Interest in the study of Marx’s thought has shown a revival in recent years, with a number of newly established academic societies, conferences, and journals dedicated to discussing his thought. This book brings together distinguished and up-and-coming scholars to provide a major re-evaluation of historical issues in Marx scholarship and to connect Marx’s ideas with fresh debates in contemporary Anglo-American social and political philosophy. Among the topics discussed are Marx’s relationship to his philosophical predecessors—including Hegel, the young Hegelians, and the utopian socialists—his concept of recognition, his critique of liberalism, and his views on the good life. This book will be of interest to scholars and advanced students interested in Marx, Hegel, the history of political thought, and social and political philosophy.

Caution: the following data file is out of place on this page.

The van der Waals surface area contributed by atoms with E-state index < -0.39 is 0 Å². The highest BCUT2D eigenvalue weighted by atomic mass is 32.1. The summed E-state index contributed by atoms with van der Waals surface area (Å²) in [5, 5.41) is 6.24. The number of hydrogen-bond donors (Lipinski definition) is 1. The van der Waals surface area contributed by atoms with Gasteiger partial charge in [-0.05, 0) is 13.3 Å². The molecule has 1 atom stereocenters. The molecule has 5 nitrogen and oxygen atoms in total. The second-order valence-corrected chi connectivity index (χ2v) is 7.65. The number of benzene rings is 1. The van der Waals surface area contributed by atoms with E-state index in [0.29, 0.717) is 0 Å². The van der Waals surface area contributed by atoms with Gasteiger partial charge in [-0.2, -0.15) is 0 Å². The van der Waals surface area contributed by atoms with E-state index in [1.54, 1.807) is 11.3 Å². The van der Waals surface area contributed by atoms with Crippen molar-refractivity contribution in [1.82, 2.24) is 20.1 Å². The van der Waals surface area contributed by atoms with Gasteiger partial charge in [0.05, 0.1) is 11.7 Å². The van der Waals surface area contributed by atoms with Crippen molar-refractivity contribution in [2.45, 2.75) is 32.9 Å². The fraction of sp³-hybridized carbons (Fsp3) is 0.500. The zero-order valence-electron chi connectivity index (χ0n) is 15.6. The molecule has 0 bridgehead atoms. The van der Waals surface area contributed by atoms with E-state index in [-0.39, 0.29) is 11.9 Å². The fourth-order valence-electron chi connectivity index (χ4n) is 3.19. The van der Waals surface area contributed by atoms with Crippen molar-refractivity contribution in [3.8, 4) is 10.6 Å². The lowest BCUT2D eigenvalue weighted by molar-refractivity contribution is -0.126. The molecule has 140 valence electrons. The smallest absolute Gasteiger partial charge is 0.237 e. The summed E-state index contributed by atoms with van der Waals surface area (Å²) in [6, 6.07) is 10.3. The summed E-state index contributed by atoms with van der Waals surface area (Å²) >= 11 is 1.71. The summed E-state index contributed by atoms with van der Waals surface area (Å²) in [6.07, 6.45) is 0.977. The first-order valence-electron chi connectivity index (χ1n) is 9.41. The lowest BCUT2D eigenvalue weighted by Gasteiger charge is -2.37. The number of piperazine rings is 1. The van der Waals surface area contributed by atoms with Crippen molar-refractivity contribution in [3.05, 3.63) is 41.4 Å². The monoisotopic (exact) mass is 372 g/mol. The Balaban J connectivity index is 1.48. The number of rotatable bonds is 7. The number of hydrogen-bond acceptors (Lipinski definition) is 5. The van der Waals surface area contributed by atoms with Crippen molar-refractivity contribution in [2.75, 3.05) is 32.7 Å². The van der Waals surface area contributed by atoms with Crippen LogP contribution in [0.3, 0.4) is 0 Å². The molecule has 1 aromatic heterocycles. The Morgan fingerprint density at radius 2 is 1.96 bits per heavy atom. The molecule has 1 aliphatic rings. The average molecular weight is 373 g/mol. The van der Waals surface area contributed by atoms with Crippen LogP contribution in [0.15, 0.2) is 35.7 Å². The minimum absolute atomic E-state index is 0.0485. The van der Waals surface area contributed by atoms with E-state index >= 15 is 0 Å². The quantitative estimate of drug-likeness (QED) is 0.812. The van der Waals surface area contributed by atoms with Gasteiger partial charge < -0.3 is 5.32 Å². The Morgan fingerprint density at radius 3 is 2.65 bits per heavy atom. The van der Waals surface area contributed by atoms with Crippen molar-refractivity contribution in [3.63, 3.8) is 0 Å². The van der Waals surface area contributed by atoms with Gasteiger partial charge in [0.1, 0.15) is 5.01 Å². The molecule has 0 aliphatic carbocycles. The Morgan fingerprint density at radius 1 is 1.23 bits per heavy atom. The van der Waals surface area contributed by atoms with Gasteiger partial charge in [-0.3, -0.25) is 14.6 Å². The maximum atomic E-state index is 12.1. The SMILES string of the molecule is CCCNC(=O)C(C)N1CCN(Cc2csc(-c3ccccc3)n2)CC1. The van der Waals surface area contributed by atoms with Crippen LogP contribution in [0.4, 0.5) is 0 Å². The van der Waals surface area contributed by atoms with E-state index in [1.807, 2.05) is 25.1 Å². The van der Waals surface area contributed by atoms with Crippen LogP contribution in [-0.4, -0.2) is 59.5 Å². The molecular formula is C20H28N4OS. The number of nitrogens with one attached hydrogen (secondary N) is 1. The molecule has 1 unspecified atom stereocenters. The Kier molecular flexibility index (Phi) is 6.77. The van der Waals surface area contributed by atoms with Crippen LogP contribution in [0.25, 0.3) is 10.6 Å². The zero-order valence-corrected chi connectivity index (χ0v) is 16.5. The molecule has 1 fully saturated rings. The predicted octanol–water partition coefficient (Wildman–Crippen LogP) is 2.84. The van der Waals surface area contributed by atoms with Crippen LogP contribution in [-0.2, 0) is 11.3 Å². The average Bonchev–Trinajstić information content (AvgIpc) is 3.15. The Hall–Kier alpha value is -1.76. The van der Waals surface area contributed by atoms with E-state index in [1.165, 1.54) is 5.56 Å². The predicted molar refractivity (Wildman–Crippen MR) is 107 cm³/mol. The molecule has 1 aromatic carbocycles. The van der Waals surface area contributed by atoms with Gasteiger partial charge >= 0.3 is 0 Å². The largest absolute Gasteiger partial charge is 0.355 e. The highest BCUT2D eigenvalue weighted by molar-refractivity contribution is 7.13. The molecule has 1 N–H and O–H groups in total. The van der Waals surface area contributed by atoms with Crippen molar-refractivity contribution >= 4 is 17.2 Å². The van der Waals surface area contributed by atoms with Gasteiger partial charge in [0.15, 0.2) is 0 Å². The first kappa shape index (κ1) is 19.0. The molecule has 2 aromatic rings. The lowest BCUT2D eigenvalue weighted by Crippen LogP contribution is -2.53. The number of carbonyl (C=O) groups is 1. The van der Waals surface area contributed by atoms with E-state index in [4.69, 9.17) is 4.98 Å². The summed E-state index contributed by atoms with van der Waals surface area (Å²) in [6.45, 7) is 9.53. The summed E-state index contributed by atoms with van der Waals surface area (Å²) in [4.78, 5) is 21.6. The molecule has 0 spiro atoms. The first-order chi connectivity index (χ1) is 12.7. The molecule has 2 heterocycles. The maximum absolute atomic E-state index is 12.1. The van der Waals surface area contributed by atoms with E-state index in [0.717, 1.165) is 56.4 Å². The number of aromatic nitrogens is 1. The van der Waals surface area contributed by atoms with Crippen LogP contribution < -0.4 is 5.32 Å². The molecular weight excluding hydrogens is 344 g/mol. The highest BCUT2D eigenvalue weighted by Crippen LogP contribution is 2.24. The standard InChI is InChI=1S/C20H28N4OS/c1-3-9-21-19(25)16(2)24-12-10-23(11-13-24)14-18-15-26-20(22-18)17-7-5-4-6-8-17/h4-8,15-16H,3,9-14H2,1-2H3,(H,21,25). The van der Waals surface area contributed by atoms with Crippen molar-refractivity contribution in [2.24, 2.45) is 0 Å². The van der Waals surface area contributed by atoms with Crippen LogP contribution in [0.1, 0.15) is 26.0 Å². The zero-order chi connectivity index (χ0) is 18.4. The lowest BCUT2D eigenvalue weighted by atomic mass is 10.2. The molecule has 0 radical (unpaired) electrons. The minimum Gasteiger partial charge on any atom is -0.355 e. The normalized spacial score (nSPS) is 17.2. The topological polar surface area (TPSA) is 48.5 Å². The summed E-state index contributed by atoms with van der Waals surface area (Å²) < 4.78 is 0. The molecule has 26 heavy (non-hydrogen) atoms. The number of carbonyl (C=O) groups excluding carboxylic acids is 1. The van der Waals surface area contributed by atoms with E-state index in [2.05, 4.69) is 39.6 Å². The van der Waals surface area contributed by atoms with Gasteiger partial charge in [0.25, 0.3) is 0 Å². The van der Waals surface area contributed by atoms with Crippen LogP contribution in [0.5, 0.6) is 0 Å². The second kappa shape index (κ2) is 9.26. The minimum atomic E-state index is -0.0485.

Introduction Jan Kandiyali Part I: Marx and his Predecessors 1. Perfectionism, Alienation, and Freedom: From the German Idealists to MarxDouglas Moggach 2. The Early Marx and Hegel: The Young Hegelian Mediation Emmanuel Renault 3. Marx, Engels, and Some (Non-Foundational) Arguments against Utopian Socialism David Leopold Part II: Marx and Recognition 4. From the Old Hegel to the Young Marx and Back: Two Sketches of an Evaluative Ontology of the Human Life-FormHeikki Ikäheimo 5.How do Rights Affect our Freedom? On some differences between Hegel and Marx – and why they shed light on Honneth’s social philosophyHans-Christoph Schmidt am Busch 6. Human Solidarity in Hegel and Marx Andrew Chitty Part III: Marx and Liberalism 7. Marx and Hegel on the Value of ‘Bourgeois’ Ideals Frederick Neuhouser 8. Marxian Liberalism Jeffrey Reiman 9. Liberalism, Marxism, Equality, and Living Well Christine Sypnowich Part IV: Marx, the Good Life and Communism 10. Two Marxian Themes: The Alienation of Labour and the Linkage Thesis Daniel Brudney 11. Schiller and Marx on Specialization and Self-Realization Jan Kandiyali 12. The Idea of Communism Sean Sayers